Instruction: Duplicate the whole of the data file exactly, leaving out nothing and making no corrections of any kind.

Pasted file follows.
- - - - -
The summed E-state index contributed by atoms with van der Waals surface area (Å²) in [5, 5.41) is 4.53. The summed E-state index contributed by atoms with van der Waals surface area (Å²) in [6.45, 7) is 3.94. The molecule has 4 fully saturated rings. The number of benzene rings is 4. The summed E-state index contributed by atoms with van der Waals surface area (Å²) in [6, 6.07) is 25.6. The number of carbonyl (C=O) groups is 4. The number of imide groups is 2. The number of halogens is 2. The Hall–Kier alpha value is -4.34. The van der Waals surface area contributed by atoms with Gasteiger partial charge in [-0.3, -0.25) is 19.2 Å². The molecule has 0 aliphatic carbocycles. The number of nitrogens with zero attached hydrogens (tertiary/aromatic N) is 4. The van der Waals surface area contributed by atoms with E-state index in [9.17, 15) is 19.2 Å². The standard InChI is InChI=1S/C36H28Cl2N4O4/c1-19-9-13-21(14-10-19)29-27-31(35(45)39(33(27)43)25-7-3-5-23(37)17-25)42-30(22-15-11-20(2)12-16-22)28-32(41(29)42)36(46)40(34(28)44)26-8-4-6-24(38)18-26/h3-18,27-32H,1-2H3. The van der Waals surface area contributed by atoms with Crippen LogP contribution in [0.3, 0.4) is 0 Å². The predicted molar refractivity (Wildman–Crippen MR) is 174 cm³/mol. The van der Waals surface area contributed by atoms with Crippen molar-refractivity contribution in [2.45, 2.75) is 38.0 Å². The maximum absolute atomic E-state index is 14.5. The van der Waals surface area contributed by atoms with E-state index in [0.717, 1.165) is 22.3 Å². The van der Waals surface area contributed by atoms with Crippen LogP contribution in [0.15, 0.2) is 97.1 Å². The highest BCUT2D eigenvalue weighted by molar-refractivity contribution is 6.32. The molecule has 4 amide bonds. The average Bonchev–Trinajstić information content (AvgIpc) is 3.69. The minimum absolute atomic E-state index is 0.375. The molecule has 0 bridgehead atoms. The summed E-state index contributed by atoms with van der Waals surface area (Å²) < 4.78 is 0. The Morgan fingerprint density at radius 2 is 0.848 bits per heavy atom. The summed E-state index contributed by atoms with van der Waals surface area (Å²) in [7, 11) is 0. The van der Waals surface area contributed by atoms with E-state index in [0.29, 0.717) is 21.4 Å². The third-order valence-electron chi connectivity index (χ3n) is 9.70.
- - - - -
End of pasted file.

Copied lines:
The summed E-state index contributed by atoms with van der Waals surface area (Å²) in [5, 5.41) is 4.53. The summed E-state index contributed by atoms with van der Waals surface area (Å²) in [6.45, 7) is 3.94. The molecule has 4 fully saturated rings. The number of benzene rings is 4. The summed E-state index contributed by atoms with van der Waals surface area (Å²) in [6, 6.07) is 25.6. The number of carbonyl (C=O) groups is 4. The number of imide groups is 2. The number of halogens is 2. The Hall–Kier alpha value is -4.34. The van der Waals surface area contributed by atoms with Gasteiger partial charge in [-0.3, -0.25) is 19.2 Å². The molecule has 0 aliphatic carbocycles. The number of nitrogens with zero attached hydrogens (tertiary/aromatic N) is 4. The van der Waals surface area contributed by atoms with E-state index in [9.17, 15) is 19.2 Å². The standard InChI is InChI=1S/C36H28Cl2N4O4/c1-19-9-13-21(14-10-19)29-27-31(35(45)39(33(27)43)25-7-3-5-23(37)17-25)42-30(22-15-11-20(2)12-16-22)28-32(41(29)42)36(46)40(34(28)44)26-8-4-6-24(38)18-26/h3-18,27-32H,1-2H3. The van der Waals surface area contributed by atoms with Crippen LogP contribution in [0.3, 0.4) is 0 Å². The predicted molar refractivity (Wildman–Crippen MR) is 174 cm³/mol. The van der Waals surface area contributed by atoms with Crippen molar-refractivity contribution in [2.45, 2.75) is 38.0 Å². The maximum absolute atomic E-state index is 14.5. The van der Waals surface area contributed by atoms with E-state index in [0.717, 1.165) is 22.3 Å². The van der Waals surface area contributed by atoms with Crippen LogP contribution in [0.15, 0.2) is 97.1 Å². The highest BCUT2D eigenvalue weighted by molar-refractivity contribution is 6.32. The molecule has 4 amide bonds. The average Bonchev–Trinajstić information content (AvgIpc) is 3.69. The minimum absolute atomic E-state index is 0.375. The molecule has 0 bridgehead atoms. The summed E-state index contributed by atoms with van der Waals surface area (Å²) < 4.78 is 0. The Morgan fingerprint density at radius 2 is 0.848 bits per heavy atom. The summed E-state index contributed by atoms with van der Waals surface area (Å²) in [7, 11) is 0. The van der Waals surface area contributed by atoms with E-state index in [0.29, 0.717) is 21.4 Å². The third-order valence-electron chi connectivity index (χ3n) is 9.70.